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Our population statistics cover age, sex, race, Hispanic origin, migration, ancestry, language use, veterans, as well as population estimates and projections.
This section provides information on a range of educational topics, from educational attainment and school enrollment to school districts, costs and financing.
We measure the state of the nations workforce, including employment and unemployment levels, weeks and hours worked, occupations, and commuting.
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Health statistics on insurance coverage, disability, fertility and other health issues are increasingly important in measuring the nation's overall well-being.
We measure the housing and construction industry, track homeownership rates, and produce statistics on the physical and financial characteristics of our homes.
The U.S. Census Bureau is the official source for U.S. export and import statistics and regulations governing the reporting of exports from the U.S.
The U.S. Census Bureau provides data for the Federal, state and local governments as well as voting, redistricting, apportionment and congressional affairs.
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Geography provides the framework for Census Bureau survey design, sample selection, data collection, tabulation, and dissemination.
Geography is central to the work of the Bureau, providing the framework for survey design, sample selection, data collection, tabulation, and dissemination.
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The Geographic Support System Initiative will integrate improved address coverage, spatial feature updates, and enhanced quality assessment and measurement.
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Metropolitan and micropolitan areas are geographic entities used by Federal statistical agencies in collecting, tabulating, and publishing Federal statistics.
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Definitions of geographic terms, why geographic areas are defined, and how the Census Bureau defines geographic areas.
We conduct research on geographic topics such as how to define geographic areas and how geography changes over time.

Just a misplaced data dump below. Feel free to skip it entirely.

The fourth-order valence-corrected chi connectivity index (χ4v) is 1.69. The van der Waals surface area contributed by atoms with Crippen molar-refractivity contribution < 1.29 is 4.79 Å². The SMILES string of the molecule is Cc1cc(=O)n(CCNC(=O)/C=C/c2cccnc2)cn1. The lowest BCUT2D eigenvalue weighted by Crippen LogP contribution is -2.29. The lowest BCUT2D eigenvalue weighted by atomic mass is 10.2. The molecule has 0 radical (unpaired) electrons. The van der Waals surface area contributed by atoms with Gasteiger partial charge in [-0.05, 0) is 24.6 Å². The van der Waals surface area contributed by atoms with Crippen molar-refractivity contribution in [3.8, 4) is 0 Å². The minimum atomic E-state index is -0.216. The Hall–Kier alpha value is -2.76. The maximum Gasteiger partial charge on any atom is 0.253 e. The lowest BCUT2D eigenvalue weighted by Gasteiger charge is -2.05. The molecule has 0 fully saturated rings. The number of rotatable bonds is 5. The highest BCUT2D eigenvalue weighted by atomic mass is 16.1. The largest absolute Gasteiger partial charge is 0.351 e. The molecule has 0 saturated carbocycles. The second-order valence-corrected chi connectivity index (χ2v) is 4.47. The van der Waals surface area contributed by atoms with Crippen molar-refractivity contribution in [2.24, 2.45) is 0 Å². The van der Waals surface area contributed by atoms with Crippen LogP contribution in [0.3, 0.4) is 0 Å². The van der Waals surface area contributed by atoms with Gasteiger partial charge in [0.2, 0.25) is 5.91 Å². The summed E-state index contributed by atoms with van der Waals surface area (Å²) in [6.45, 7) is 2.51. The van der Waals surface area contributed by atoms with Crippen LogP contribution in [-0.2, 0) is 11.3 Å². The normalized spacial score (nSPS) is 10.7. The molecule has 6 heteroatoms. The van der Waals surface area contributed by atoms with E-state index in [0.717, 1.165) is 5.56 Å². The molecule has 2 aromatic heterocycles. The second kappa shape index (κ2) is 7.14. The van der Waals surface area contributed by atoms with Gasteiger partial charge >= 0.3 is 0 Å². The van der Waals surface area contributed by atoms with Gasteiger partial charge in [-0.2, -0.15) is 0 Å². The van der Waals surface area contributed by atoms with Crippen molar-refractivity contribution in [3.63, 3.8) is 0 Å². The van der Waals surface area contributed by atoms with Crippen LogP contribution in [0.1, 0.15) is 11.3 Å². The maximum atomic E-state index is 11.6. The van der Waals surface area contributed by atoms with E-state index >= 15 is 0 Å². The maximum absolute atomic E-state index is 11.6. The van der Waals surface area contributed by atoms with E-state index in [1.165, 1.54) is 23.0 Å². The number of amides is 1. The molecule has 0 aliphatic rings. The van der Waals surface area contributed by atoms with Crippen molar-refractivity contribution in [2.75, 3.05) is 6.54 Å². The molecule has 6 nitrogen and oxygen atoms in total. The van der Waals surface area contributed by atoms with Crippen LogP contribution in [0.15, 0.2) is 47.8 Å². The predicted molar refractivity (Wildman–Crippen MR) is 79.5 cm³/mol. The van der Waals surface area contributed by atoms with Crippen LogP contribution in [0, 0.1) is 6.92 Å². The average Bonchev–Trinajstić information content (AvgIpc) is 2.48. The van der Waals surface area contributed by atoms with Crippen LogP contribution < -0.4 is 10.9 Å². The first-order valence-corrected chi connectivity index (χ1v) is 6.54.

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Our researchers explore innovative ways to conduct surveys, increase respondent participation, reduce costs, and improve accuracy.
Our surveys provide periodic and comprehensive statistics about the nation, critical for government programs, policies, and decisionmaking.
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Explore the rich historical background of an organization with roots almost as old as the nation.
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The Census Bureau's Director writes on how we measure America's people, places and economy.
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In January through March of 2006, the American Community Survey (ACS) conducted the first test of new and modified content since the ACS reached full implementation levels of data collection. The results of that testing helped determine the content for the 2008 ACS. The year 2008 marks the first year of a three-year aggregated data product that includes data from the same year as the 2010 decennial census (2008 - 2010). Similarly, 2008 is the midpoint year for the first five-year data product that includes data from 2010 (2006 - 2010). Given the significance of the year 2008, the ACS committed to a research program during 2006 that would assist in final content determination in time for the 2008 ACS. This research is the 2006 ACS Content Test.
Through the Interagency Committee for the ACS (co-chaired by the Office of Management and Budget and the Census Bureau), more than thirty Federal agencies participated in the review of the ACS instrument. This lead to the formation of subcommittees that looked specifically at improving questions and response categories, and also provided input to the Census Bureau subject matter specialists and statisticians who designed the Content Test and its evaluation criteria. In general, the Content Test evaluated alternatives for questions which showed some indication of a problem, for example, high missing data rates, estimates which differed systematically from other sources of the same information, or low reliability as measured in the Census 2000 Content Reinterview survey. In addition, the Content Test also included testing of three new topics proposed by other federal agencies for inclusion in the ACS. Each of the reports in the 2006 Content Test report series provides a full description of the overall 2006 ACS Content Test as well as the topic-specific research objectives, methodology, and empirical results.
To meet the primary objective of the 2006 ACS Content Test, analysts evaluated changes to question wording, response categories, instructions, or examples relative to the current version of the questions. Additionally, the Content Test design reflected two secondary objectives. One of the secondary objectives addressed form design alternatives for the basic demographic section of the form. The second addressed the content of the questionnaire mailing package. Results indicated no interaction between either of the two secondary objectives and the first objective addressing changes made to questions. Thus, these reports only address testing specific to the first objective - testing of alternative questions, response categories, etc.
NOTE: The Census Bureau submitted the proposed 2008 ACS questionnaire and the results of the Content Test to the Office of Management and Budget in Spring 2007. The Office of Management and Budget approved the final set of questions (including changes recommended from the 2006 Content Test) for the 2008 ACS.